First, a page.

Volkan Oezdemir def Johnny Walker via knockout (Round 1)
Preliminary Card

Nasrat Haqparast def Jared Gordon via split decision
Felipe Lima def Muhammad Naimov via submission (Round 3)
Rinat Fakhretdinov defeats Nicolas Dalby via split decision
Muin Gafurov def Kang Kyung-ho via unanimous decision
Light heavyweight:
Magomed Gadzhiyasulov def Brendson Ribeiro via majority decision
Chang Ho Lee def Xiao Long via split decision

Company Profile

Name: HyveGeo
Started: 2023
Founders: Abdulaziz bin Redha, Dr Samsurin Welch, Eva Morales and Dr Harjit Singh
Based: Cambridge and Dubai
Number of employees: 8
Industry: Sustainability & Environment
Funding: $200,000 plus undisclosed grant
Investors: Venture capital and government


Developer: 11 Bit Studios
Publisher: Odd Meter
Console: PlayStation 5, PC and Xbox series X/S
Rating: 4/5


Ashraf Ghani 50.64 per cent

Abdullah Abdullah 39.52 per cent

Gulbuddin Hekmatyar 3.85 per cent

Rahmatullah Nabil 1.8 per cent


Directed by: Shaka King

Starring: Daniel Kaluuya, Lakeith Stanfield, Jesse Plemons

Four stars

Abaya trends

The utilitarian robe held dear by Arab women is undergoing a change that reveals it as an elegant and graceful garment available in a range of colours and fabrics, while retaining its traditional appeal.

Brief scores:

Toss: Nepal, chose to field

UAE 153-6: Shaiman (59), Usman (30); Regmi 2-23

Nepal 132-7: Jora 53 not out; Zahoor 2-17

Result: UAE won by 21 runs

Series: UAE lead 1-0

The specs

Engine: 3.5-litre twin-turbo V6
Power: 456hp at 5,000rpm
Torque: 691Nm at 3,500rpm
Transmission: 10-speed auto
Fuel consumption: 14.6L/100km
Price: from Dh349,545
On sale: now

Company Profile

Company name: Cargoz
Date started: January 2022
Founders: Premlal Pullisserry and Lijo Antony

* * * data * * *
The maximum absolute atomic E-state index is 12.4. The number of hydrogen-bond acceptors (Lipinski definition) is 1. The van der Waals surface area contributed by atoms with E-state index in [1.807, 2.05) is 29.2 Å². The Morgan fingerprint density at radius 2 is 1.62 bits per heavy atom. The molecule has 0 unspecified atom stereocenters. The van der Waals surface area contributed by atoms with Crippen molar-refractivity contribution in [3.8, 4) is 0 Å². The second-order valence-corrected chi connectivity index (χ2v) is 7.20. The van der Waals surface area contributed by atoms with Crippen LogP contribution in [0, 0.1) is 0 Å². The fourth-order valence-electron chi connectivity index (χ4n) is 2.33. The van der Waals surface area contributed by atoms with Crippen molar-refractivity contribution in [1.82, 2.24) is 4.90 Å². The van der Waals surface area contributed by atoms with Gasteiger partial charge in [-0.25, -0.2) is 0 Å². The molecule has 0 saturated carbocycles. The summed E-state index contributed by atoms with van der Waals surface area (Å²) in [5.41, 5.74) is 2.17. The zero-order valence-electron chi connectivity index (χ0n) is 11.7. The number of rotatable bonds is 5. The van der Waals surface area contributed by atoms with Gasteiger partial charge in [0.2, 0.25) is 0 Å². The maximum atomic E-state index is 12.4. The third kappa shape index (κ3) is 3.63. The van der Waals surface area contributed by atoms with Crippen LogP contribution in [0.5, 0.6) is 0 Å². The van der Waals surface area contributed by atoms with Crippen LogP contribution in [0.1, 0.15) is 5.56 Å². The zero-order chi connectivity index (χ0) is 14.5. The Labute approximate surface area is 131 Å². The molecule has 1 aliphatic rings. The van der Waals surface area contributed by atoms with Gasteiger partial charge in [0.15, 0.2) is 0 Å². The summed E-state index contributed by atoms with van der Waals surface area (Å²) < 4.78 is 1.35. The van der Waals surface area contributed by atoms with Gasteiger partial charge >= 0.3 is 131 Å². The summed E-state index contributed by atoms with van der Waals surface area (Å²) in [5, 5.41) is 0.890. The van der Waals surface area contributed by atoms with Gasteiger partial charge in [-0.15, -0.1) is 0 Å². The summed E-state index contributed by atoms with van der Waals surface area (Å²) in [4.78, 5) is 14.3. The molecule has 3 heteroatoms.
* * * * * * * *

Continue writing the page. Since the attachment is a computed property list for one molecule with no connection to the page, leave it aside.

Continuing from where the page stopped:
Based: Dubai
Number of staff: 30
Investment stage: Seed

UAE currency: the story behind the money in your pockets
The 15 players selected

Muzzamil Afridi, Rahman Gul, Rizwan Haider (Dezo Devils); Shahbaz Ahmed, Suneth Sampath (Glory Gladiators); Waqas Gohar, Jamshaid Butt, Shadab Ahamed (Ganga Fighters); Ali Abid, Ayaz Butt, Ghulam Farid, JD Mahesh Kumara (Hiranni Heros); Inam Faried, Mausif Khan, Ashok Kumar (Texas Titans

Yahya Al Ghassani's bio

Date of birth: April 18, 1998

Playing position: Winger

Clubs: 2015-2017 – Al Ahli Dubai; March-June 2018 – Paris FC; August – Al Wahda

The specs

Engine: 2.9-litre, V6 twin-turbo

Transmission: seven-speed PDK dual clutch automatic

Power: 375bhp

Torque: 520Nm

Price: Dh332,800

On sale: now

The specs

Engine: 3.9-litre twin-turbo V8
Power: 620hp from 5,750-7,500rpm
Torque: 760Nm from 3,000-5,750rpm
Transmission: Eight-speed dual-clutch auto
On sale: Now
Price: From Dh1.05 million ($286,000)

Secret Pigeon Service: Operation Colomba, Resistance and the Struggle to Liberate Europe
Gordon Corera, Harper Collins

Past winners of the Abu Dhabi Grand Prix

2016 Lewis Hamilton (Mercedes-GP)

2015 Nico Rosberg (Mercedes-GP)

2014 Lewis Hamilton (Mercedes-GP)

2013 Sebastian Vettel (Red Bull Racing)

2012 Kimi Raikkonen (Lotus)

2011 Lewis Hamilton (McLaren)

2010 Sebastian Vettel (Red Bull Racing)

2009 Sebastian Vettel (Red Bull Racing)



Second Test

Pakistan v Australia, Tuesday-Saturday, 10am​​ daily​​​​​ at Zayed Cricket Stadium, Abu Dhabi

Entrance is free

RoboCop: Rogue City

Developer: Teyon
Publisher: Nacon
Console: PlayStation 5, Xbox Series X/S and PC
Rating: 3/5


Developer: SCE Studio Cambridge
Publisher: Sony Computer Entertainment
Console: PlayStation, PlayStation 4 and 5
Rating: 3.5/5

About Okadoc

Date started: Okadoc, 2018

Founder/CEO: Fodhil Benturquia

Based: Dubai, UAE

Sector: Healthcare

Size: (employees/revenue) 40 staff; undisclosed revenues recording “double-digit” monthly growth